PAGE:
One of the consequences of the NFL's 2002 switch to a playoff structure with four division winners and only two wild-card teams per conference was a reduction in the number of times a single division would yield three playoff teams.
From 1978 to 2001 (sans the strike-shortened 1982 season), this happened in 45.6 percent of the conference playoff brackets. By contrast, in the 10 seasons since the structural change, this has occurred only 15 percent of the time.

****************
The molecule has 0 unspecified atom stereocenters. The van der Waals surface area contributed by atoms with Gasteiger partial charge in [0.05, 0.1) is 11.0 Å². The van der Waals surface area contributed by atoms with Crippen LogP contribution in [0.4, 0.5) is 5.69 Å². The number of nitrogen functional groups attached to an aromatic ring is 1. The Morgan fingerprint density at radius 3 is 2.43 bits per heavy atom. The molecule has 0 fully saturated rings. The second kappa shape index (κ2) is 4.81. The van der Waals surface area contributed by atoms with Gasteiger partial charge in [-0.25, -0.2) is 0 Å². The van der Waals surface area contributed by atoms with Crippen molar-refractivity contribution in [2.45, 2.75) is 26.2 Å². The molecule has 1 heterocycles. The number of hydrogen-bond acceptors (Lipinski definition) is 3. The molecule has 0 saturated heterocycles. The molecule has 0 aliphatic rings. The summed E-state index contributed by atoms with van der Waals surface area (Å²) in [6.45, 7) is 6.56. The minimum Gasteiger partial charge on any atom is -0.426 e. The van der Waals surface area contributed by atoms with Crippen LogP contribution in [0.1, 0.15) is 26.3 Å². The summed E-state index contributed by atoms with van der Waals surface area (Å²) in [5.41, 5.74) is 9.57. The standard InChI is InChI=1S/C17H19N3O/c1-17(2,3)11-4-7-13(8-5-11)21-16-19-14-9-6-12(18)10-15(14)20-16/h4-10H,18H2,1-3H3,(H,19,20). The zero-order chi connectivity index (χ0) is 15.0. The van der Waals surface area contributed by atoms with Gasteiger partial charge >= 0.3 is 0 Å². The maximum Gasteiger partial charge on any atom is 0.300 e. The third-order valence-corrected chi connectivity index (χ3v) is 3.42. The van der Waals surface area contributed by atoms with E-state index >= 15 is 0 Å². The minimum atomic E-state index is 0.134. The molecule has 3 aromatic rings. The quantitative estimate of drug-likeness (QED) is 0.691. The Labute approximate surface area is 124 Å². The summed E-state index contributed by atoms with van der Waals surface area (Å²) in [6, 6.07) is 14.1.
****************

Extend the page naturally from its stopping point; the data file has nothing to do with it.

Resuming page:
It was thought that the NFC North might have a chance to rack up one of these rare instances in the 2012 season because it has the Green Bay Packers and Detroit Lions (playoff teams from 2011), along with the Chicago Bears -- a team that very likely would have made the playoffs last year had it not been for injuries to Jay Cutler and Matt Forte.
As good a shot as those teams give this division at earning the honor of three playoff teams, those odds have actually increased with the surprising development of the Minnesota Vikings. The Purple and Gold's 3-1 record might not have convinced many that this team has strong playoff potential, but a review of the game tape and metrics indicates Leslie Frazier's squad is a bona fide postseason contender.